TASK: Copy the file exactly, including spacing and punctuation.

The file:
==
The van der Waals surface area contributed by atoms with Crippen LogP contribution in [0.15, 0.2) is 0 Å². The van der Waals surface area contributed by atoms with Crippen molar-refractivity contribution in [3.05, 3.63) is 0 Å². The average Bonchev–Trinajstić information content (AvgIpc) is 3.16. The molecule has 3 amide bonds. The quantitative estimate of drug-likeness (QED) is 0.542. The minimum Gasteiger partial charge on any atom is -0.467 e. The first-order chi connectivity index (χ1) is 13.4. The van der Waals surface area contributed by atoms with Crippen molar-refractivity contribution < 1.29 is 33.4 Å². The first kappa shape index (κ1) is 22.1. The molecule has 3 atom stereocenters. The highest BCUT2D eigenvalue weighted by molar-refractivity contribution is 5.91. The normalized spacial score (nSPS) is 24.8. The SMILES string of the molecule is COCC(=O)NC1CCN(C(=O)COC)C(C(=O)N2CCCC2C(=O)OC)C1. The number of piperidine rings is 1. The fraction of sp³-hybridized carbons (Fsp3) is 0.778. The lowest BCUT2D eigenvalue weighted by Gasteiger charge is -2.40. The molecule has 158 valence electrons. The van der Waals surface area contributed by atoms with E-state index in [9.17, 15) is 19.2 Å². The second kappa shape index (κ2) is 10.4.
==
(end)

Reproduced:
The van der Waals surface area contributed by atoms with Crippen LogP contribution in [0.15, 0.2) is 0 Å². The van der Waals surface area contributed by atoms with Crippen molar-refractivity contribution in [3.05, 3.63) is 0 Å². The average Bonchev–Trinajstić information content (AvgIpc) is 3.16. The molecule has 3 amide bonds. The quantitative estimate of drug-likeness (QED) is 0.542. The minimum Gasteiger partial charge on any atom is -0.467 e. The first-order chi connectivity index (χ1) is 13.4. The van der Waals surface area contributed by atoms with Crippen molar-refractivity contribution < 1.29 is 33.4 Å². The first kappa shape index (κ1) is 22.1. The molecule has 3 atom stereocenters. The highest BCUT2D eigenvalue weighted by molar-refractivity contribution is 5.91. The normalized spacial score (nSPS) is 24.8. The SMILES string of the molecule is COCC(=O)NC1CCN(C(=O)COC)C(C(=O)N2CCCC2C(=O)OC)C1. The number of piperidine rings is 1. The fraction of sp³-hybridized carbons (Fsp3) is 0.778. The lowest BCUT2D eigenvalue weighted by Gasteiger charge is -2.40. The molecule has 158 valence electrons. The van der Waals surface area contributed by atoms with E-state index in [9.17, 15) is 19.2 Å². The second kappa shape index (κ2) is 10.4.